whatever one may think of MacArthur, it was important from a long term and immediate military value that there be someone to manage control and defend American interests in this area of the world.

later, their value as both strategic bases and sources of oil were important
Petroleum and Sea Power - American Oil & Gas Historical Society

one also has to consider that the range of aircraft at the start of WWII required airstrips for refuelling and military control of such strips was a strategic issue.

Last edited by Lowell2; September 12th, 2016 at 08:12 AM.
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Old September 14th, 2016, 03:39 PM   #104
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Originally Posted by DIVUS IVLIVS View Post
Not at all. It's good to see an interesting topic like this get revived.



Correct. The actual retreat to Bataan, when it came, was quite superbly conducted, and was one of the better bits of generalship in MacArthur's career. But it came too late to save the bulk of the supplies, which had to be abandoned or destroyed because they couldn't be moved in time.
I have read, both in William Manchester's American Caesar and in Spector's
Eagle Against the Sun that the food and medical supplies let behind were done so at MacArthur's order, because it was against Filipino law to move them from one province to another without the government's permission. Those supplies, had they been moved to Bataan, would have enabled our forces to hold out for months, and perhaps a year, longer.
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Old September 20th, 2016, 08:33 PM   #105

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Thomas Stonewall Jackson is under rated not over rated. How dare you ! Your assertion just shows you know nothing about Thomas Jackson.
Your assertion shows a highly questionable grasp of the historiography of the Civil War if you think Jackson has been underrated.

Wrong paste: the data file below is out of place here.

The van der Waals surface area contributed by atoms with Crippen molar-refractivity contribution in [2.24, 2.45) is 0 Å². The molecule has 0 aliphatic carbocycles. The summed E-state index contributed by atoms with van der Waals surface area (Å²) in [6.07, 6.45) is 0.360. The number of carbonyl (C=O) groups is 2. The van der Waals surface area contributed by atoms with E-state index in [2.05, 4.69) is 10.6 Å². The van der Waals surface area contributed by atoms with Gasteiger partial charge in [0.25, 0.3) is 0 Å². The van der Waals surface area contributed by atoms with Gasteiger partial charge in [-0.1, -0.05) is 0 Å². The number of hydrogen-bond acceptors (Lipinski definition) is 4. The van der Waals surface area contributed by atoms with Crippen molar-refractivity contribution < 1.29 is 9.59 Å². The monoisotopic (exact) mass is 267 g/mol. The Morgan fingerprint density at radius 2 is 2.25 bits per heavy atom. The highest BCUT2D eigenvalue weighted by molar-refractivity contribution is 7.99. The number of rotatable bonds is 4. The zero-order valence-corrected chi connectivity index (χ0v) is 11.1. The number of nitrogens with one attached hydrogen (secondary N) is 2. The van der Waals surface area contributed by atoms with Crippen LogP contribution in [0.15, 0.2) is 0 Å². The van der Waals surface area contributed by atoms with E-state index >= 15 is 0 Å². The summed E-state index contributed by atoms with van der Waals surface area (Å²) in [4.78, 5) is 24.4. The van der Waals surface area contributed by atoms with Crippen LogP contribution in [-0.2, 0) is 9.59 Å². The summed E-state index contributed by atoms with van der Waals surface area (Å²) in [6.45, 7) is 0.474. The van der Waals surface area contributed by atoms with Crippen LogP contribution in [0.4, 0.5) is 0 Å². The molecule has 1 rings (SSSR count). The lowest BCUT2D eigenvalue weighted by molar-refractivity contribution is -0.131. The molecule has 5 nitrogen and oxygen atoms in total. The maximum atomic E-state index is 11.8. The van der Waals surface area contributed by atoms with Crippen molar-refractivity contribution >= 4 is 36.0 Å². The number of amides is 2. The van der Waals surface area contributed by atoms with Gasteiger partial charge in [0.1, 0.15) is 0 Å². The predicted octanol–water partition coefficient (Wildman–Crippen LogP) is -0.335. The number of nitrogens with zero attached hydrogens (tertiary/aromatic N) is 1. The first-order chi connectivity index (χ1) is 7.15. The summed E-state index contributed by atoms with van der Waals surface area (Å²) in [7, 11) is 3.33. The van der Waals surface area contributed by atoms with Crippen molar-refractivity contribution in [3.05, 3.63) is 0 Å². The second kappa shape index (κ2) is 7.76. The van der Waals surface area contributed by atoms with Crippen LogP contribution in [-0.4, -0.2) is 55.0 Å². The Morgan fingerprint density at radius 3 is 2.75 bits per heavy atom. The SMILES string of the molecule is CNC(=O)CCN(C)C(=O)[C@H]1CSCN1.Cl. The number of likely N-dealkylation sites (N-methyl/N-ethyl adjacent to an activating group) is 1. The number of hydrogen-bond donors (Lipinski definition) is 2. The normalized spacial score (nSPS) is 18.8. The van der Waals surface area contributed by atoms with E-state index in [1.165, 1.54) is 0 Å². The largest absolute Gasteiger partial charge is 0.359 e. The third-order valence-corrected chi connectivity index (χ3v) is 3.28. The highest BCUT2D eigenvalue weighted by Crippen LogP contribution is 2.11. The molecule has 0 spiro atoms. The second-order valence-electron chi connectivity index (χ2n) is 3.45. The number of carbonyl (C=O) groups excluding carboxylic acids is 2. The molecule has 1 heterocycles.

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Old September 21st, 2016, 09:16 PM   #106

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Learned tonight that MacArthur and Eisenhower were both opposed to dropping the A bombs on Japan.
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Old September 22nd, 2016, 04:14 AM   #107
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Your assertion shows a highly questionable grasp of the historiography of the Civil War if you think Jackson has been underrated.
It's a new phase of historians. Teaching us to question everything and anything. For his part Jackson is held up by some as part god part general and that perhaps is overrated.

He is still superb general in my opinion. Sorry for the off topic comments Mods.
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Old September 22nd, 2016, 04:39 AM   #108

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It's a new phase of historians. Teaching us to question everything and anything. For his part Jackson is held up by some as part god part general and that perhaps is overrated.

He is still superb general in my opinion. Sorry for the off topic comments Mods.
Do not be sorry!
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Old September 22nd, 2016, 04:45 AM   #109

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Your assertion shows a highly questionable grasp of the historiography of the Civil War if you think Jackson has been underrated.
My assertion shows no highly questionable grasp of the historiography of the war of northern invasion.

If Jackson isn't given his due across the board then something is amiss in the historiography.
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Old September 22nd, 2016, 05:20 AM   #110

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I'll start a new topic for the Jackson discussion.